A simple recognition of maximal planar graphs

ArticleinInformation Processing Letters 89(5):223-226 · March 2004with 860 Reads
Abstract
In this paper, we consider the problem of determining whether a given graph is a maximal planar graph or not. We show that a simple linear time algorithm can be designed based on canonical orderings. Our algorithm needs no sophisticated data structure and is significantly easy to implement compared with the existing planarity testing algorithms.

Do you want to read the rest of this article?

Request full-text
Request Full-text Paper PDF
  • ... The concept of a structure for finite or infinite maximal planar graphs with respect to the existence of hamiltonian cycles (or one-way infinite hamiltonian paths) is due to Whitney [11]. It has since inspired some profound work in graph theory; see for example Goddard [4], Jackson and Yu [6], Nagamochi et al. [9], Dean et al. [1], Thomassen [10] or any of several articles in [2] or [8]. The first part of this paper is devoted to investigate the concept of maximal planar graphs. ...
    Article
    In the first part of this paper we investigate several statements con-cerning infinite maximal planar graphs which are equivalent in finite case. In the second one, for a given induced θ-path (a finite induced path whose endvertices are adjacent to a vertex of infinite degree) in a 4-connected VAP-free maximal planar graph containing a vertex of infinite degree, a new θ-path is constructed such that the resulting fan is tight.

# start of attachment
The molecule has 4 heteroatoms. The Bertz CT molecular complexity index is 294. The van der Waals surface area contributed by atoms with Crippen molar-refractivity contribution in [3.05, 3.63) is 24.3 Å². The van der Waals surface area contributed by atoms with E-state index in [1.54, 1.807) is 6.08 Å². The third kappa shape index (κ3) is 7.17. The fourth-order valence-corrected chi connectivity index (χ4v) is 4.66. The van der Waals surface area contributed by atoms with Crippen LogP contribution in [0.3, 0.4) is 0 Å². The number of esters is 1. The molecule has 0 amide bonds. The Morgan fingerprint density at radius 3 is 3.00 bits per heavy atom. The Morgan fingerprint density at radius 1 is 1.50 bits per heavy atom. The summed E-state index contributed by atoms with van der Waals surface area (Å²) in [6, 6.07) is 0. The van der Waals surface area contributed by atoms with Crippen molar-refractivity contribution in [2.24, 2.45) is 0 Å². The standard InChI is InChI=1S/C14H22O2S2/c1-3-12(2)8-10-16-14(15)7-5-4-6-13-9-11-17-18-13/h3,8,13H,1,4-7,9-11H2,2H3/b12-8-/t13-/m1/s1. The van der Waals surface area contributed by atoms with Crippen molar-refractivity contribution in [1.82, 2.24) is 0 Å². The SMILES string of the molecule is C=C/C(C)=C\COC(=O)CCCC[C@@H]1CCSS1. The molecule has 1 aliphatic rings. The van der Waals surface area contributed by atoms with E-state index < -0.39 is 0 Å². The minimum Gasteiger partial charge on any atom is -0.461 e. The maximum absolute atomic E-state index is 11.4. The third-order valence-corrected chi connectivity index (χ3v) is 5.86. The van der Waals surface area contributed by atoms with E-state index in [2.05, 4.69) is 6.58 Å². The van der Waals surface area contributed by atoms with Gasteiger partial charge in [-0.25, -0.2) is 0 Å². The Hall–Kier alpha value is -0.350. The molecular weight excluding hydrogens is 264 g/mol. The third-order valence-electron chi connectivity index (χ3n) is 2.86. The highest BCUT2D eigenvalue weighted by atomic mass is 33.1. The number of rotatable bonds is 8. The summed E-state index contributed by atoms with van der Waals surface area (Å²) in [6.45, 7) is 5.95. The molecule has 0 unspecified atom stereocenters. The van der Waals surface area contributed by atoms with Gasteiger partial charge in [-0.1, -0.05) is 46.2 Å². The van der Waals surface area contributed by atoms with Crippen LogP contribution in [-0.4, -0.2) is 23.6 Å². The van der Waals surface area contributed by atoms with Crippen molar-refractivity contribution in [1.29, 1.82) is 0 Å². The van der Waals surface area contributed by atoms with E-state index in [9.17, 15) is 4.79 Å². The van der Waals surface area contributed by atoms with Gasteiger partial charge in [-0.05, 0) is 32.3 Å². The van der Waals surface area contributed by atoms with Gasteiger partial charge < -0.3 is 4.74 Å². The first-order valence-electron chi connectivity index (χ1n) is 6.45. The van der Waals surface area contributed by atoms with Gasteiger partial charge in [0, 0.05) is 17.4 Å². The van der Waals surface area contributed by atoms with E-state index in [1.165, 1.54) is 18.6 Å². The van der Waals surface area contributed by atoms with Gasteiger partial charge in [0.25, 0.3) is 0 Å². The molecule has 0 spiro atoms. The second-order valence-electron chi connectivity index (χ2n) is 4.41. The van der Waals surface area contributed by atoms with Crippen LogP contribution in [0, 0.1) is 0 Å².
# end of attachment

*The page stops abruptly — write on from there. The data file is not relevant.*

• Article
    The architectural layout design problem, which is concerned with the finding of the best adjacencies between functional spaces among many possible ones under given constraints, can be formulated as a combinatorial optimization problem and can be solved with an Evolutionary Algorithm (EA). We present functional spaces and their adjacencies in form of graphs and propose an EA called EvoArch that works with a graph-encoding scheme. EvoArch encodes topological configuration in the adjacency matrices of the graphs that they represent and its reproduction operators operate on these adjacency matrices. In order to explore the large search space of graph topologies, these reproduction operators are designed to be unbiased so that all nodes in a graph have equal chances of being selected to be swapped or mutated. To evaluate the fitness of a graph, EvoArch makes use of a fitness function that takes into consideration preferences for adjacencies between different functional spaces, budget and other design constraints. By means of different experiments, we show that EvoArch can be a very useful tool for architectural layout design tasks.
  • Article
    Answering a question of Rosenstiehl and Tarjan, we show that every plane graph withn vertices has a Fry embedding (i.e., straight-line embedding) on the 2n–4 byn–2 grid and provide anO(n) space,O(n logn) time algorithm to effect this embedding. The grid size is asymptotically optimal and it had been previously unknown whether one can always find a polynomial sized grid to support such an embedding. On the other hand we show that any setF, which can support a Fry embedding of every planar graph of sizen, has cardinality at leastn+(1–o(1))n which settles a problem of Mohar.
  • Article
    This paper describes an efficient algorithm to determine whether an arbitrary graph G can be embedded in the plane. The algorithm may be viewed as an iterative version of a method originally proposed by L. Auslander and S. V. Parter and correctly formulated by A. J. Goldstein. The algorithm uses depth-first search and has O(V) time and space bounds, where V is the number of vertices in G. An ALGOL implementation of the algorithm successfully tested graphs with as many as 900 vertices in less than 12 seconds.